There were two very distinct sides to British cyclists’ success – or lack of it – this past weekend. On the road, we had two British riders claiming overall victory in stage races. On the track, Great Britain had what could be fairly termed a shocker of a weekend at the world championships in Paris.
A decade ago, in a time before Britain had a top-level road race team let alone two Tour de France champions, there was an almost constant barrage of abuse aimed at British Cycling – and Cycling Weekly come to that – asking why there was so much time, effort and money put into developing track and not road riders.
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After one such salvo, then BC president Brian Cookson took to an internet cycling forum (in a time before Twitter) to defend BC’s stance, and made the statement that there would be a British Tour de France winner within 10 years. How the trolls waded in, throwing their flaming spears. Little did they know that Cookson would be right. Twice over. And in far less than 10 years.
Now, it seems as though all the success is on the road. Since the medal haul of the home 2012 Olympics in London, many of the glittering British stars of the track have either retired, waned or turned to road racing.
Four years between top-level competition is a hard thing for any athlete to cope with for motivation, but GB’s worst performance in a track world championships since 2001 in the year directly before the 2016 Olympics in Rio will have set some very big and very noisy alarm bells ringing at the National Cycling Centre in Manchester.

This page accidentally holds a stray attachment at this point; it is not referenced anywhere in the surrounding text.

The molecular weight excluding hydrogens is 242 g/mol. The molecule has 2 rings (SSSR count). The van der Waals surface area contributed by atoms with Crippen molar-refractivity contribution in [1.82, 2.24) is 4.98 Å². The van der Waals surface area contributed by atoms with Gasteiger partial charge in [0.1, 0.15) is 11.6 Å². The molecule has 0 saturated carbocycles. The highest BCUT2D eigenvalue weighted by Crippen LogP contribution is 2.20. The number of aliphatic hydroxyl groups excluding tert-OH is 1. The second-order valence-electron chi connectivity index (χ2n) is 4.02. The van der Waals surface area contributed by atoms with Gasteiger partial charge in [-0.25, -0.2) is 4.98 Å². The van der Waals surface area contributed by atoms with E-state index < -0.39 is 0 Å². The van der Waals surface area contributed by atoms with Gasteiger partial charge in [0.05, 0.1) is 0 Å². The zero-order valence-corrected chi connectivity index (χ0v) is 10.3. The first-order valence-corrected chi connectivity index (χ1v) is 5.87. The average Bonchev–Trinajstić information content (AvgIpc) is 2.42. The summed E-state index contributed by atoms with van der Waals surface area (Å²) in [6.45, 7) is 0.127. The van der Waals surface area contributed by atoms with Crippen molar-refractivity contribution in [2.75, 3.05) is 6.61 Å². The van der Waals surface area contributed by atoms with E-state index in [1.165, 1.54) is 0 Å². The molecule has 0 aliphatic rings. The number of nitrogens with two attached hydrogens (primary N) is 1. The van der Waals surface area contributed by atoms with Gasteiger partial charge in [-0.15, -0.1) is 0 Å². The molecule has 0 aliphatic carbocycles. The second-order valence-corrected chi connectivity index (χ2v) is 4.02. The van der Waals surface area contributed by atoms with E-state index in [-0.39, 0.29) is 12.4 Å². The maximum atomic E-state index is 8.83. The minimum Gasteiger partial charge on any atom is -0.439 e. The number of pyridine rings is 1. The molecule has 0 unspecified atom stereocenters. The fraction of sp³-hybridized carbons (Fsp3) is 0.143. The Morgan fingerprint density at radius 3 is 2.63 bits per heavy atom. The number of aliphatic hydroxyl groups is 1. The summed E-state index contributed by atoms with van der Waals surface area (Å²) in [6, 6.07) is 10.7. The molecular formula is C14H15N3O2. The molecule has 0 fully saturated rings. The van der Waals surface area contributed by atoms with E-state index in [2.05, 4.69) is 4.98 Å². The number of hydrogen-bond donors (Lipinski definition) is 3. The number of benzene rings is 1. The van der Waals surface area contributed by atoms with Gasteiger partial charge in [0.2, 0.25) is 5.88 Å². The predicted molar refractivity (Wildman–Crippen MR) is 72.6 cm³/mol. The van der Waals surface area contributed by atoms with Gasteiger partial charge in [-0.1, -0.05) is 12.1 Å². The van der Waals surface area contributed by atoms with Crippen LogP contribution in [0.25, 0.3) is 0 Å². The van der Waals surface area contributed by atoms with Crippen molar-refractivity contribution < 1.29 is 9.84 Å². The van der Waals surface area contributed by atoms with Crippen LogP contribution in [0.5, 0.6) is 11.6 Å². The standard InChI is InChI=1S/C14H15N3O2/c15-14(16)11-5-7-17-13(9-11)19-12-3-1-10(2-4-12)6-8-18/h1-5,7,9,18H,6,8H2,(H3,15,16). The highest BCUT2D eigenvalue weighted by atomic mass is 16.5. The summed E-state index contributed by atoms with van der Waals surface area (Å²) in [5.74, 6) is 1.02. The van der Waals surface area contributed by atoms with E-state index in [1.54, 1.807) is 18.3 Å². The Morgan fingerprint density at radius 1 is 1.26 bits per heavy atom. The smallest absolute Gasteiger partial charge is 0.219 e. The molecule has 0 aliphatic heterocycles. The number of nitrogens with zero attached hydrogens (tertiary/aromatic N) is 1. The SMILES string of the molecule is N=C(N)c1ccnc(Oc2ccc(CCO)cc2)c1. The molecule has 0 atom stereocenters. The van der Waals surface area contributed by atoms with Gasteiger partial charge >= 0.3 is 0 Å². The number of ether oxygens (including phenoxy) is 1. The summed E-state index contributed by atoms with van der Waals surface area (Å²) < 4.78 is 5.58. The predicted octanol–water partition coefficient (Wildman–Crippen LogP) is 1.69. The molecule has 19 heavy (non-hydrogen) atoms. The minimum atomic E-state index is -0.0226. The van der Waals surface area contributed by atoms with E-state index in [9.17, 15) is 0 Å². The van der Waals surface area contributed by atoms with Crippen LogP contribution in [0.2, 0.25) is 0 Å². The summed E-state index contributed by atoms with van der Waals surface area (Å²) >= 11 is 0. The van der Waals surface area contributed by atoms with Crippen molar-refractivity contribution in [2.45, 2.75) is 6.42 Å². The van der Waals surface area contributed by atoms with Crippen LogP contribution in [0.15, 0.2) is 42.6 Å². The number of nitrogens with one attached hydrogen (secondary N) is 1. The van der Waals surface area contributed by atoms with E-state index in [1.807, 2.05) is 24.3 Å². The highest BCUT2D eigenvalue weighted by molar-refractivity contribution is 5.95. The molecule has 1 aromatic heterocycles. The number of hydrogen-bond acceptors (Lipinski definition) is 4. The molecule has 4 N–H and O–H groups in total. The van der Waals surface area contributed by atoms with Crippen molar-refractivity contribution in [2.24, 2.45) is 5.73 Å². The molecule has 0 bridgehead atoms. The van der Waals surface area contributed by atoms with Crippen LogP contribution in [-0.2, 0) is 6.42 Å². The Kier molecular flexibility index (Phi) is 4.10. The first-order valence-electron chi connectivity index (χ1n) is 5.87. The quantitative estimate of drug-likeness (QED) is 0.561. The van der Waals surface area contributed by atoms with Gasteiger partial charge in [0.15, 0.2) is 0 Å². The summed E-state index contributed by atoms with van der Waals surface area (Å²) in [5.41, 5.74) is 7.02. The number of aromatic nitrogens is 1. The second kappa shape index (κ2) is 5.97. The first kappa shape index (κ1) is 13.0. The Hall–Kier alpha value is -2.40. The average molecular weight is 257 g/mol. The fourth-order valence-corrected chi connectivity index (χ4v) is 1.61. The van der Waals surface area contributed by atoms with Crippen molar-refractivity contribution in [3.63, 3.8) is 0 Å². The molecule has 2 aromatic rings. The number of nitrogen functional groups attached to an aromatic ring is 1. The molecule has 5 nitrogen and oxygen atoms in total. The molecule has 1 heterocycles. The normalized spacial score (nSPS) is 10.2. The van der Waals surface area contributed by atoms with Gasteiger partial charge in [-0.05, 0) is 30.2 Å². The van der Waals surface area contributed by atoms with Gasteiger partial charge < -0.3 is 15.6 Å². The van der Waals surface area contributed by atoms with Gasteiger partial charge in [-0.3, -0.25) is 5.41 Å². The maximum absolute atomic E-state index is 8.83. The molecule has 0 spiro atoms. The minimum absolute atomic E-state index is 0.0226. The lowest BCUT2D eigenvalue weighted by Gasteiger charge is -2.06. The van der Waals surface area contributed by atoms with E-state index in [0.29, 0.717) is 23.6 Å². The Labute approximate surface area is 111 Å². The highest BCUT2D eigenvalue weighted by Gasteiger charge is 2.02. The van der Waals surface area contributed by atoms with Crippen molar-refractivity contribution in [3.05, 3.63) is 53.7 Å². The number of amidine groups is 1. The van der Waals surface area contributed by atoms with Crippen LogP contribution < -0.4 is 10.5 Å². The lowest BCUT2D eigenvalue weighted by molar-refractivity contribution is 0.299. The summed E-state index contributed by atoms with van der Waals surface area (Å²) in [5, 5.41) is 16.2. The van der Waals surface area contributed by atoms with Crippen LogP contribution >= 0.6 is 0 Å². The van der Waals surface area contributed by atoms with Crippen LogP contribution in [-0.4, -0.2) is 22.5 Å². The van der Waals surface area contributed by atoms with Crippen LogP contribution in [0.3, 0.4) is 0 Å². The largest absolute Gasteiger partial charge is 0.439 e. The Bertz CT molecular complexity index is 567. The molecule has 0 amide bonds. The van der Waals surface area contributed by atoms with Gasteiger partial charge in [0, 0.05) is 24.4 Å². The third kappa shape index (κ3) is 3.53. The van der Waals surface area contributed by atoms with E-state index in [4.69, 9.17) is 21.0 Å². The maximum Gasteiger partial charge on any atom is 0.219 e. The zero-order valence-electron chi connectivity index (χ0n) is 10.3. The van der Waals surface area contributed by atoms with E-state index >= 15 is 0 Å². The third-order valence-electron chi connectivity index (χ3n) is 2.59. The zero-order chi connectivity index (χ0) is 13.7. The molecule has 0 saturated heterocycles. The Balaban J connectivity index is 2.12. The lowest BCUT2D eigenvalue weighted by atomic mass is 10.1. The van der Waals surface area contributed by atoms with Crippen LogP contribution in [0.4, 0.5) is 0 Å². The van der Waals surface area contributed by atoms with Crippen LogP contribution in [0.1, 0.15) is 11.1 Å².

It’s not just Olympic gold medals at stake, but the funding structure that goes with it. British Cycling has targets to meet.
Road to glory
Meanwhile, on tarmac rather than sanded pine, there was much to cheer about. The manner in which Geraint Thomas won the Volta ao Algarve in Portugal and Chris Froome won the Ruta del Sol in Spain was what race fans hope for. Both victories came after the Sky riders launched a solo attack to win a key stage, putting themselves into the leader’s jersey and staying there.
Earlier in the Ruta del Sol, Froome looked to have been on the ropes against sparring partner Alberto Contador (Tinkoff-Saxo). The Spaniard had the measure of Froome on stage three, launching an attack that Froome could not respond to. The tables were turned the following day, when it was Froome who attacked – this time making up all of his GC deficit and then some to take the lead.
Over in Portugal, Thomas attacked on stage two over the day’s hill finale to take a solo win. A strong performance in the time trial saw him place third, crucially ahead of his GC rivals. He then limited his losses on the final hilly day on Saturday, and retained the lead into Sunday’s final stage.
Neither rider simply sat in the wheels in an uninspiring show of ‘that will do’, but they each made the race they were in with perfectly-timed assaults. Ten years ago such a performance from British riders on a British team would have been unthinkable: it’s equally unthinkable that Britain’s track cyclists could come away from the 2016 Olympics without a single gold medal.